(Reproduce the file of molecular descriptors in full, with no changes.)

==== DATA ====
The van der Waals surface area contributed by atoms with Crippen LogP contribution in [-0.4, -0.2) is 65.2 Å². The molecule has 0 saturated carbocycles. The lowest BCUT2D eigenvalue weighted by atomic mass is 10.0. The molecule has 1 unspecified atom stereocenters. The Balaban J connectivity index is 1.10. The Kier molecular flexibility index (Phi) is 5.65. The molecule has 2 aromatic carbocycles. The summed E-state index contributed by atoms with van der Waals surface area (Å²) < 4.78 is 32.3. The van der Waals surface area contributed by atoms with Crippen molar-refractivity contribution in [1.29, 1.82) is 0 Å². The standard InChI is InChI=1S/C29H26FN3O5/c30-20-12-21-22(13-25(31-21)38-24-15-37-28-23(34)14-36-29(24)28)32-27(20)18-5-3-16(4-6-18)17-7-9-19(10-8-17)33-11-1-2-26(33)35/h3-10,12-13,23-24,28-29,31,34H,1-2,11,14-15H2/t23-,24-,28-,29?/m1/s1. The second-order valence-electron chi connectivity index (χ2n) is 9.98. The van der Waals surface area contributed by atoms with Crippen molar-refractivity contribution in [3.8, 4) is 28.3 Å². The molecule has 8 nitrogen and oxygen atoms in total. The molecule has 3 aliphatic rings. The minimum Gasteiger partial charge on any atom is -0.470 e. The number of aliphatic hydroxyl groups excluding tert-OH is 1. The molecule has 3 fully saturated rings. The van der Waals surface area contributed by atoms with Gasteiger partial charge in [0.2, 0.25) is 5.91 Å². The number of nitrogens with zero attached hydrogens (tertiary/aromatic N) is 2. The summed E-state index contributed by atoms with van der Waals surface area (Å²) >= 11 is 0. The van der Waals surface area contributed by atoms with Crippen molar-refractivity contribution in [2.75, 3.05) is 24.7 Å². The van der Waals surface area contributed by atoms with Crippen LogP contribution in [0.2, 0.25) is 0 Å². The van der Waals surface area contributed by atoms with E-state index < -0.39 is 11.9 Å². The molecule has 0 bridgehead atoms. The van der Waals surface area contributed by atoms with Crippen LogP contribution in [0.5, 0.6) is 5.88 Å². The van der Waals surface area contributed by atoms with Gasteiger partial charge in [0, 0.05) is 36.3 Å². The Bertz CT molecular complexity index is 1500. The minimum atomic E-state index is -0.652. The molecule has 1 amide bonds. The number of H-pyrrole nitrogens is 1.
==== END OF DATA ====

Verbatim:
The van der Waals surface area contributed by atoms with Crippen LogP contribution in [-0.4, -0.2) is 65.2 Å². The molecule has 0 saturated carbocycles. The lowest BCUT2D eigenvalue weighted by atomic mass is 10.0. The molecule has 1 unspecified atom stereocenters. The Balaban J connectivity index is 1.10. The Kier molecular flexibility index (Phi) is 5.65. The molecule has 2 aromatic carbocycles. The summed E-state index contributed by atoms with van der Waals surface area (Å²) < 4.78 is 32.3. The van der Waals surface area contributed by atoms with Crippen molar-refractivity contribution in [1.29, 1.82) is 0 Å². The standard InChI is InChI=1S/C29H26FN3O5/c30-20-12-21-22(13-25(31-21)38-24-15-37-28-23(34)14-36-29(24)28)32-27(20)18-5-3-16(4-6-18)17-7-9-19(10-8-17)33-11-1-2-26(33)35/h3-10,12-13,23-24,28-29,31,34H,1-2,11,14-15H2/t23-,24-,28-,29?/m1/s1. The second-order valence-electron chi connectivity index (χ2n) is 9.98. The van der Waals surface area contributed by atoms with Crippen molar-refractivity contribution in [3.8, 4) is 28.3 Å². The molecule has 8 nitrogen and oxygen atoms in total. The molecule has 3 aliphatic rings. The minimum Gasteiger partial charge on any atom is -0.470 e. The number of aliphatic hydroxyl groups excluding tert-OH is 1. The molecule has 3 fully saturated rings. The van der Waals surface area contributed by atoms with Gasteiger partial charge in [0.2, 0.25) is 5.91 Å². The number of nitrogens with zero attached hydrogens (tertiary/aromatic N) is 2. The summed E-state index contributed by atoms with van der Waals surface area (Å²) >= 11 is 0. The van der Waals surface area contributed by atoms with Crippen molar-refractivity contribution in [2.75, 3.05) is 24.7 Å². The van der Waals surface area contributed by atoms with Crippen LogP contribution in [0.2, 0.25) is 0 Å². The van der Waals surface area contributed by atoms with E-state index < -0.39 is 11.9 Å². The molecule has 0 bridgehead atoms. The van der Waals surface area contributed by atoms with Crippen LogP contribution in [0.5, 0.6) is 5.88 Å². The van der Waals surface area contributed by atoms with Gasteiger partial charge in [0, 0.05) is 36.3 Å². The Bertz CT molecular complexity index is 1500. The minimum atomic E-state index is -0.652. The molecule has 1 amide bonds. The number of H-pyrrole nitrogens is 1.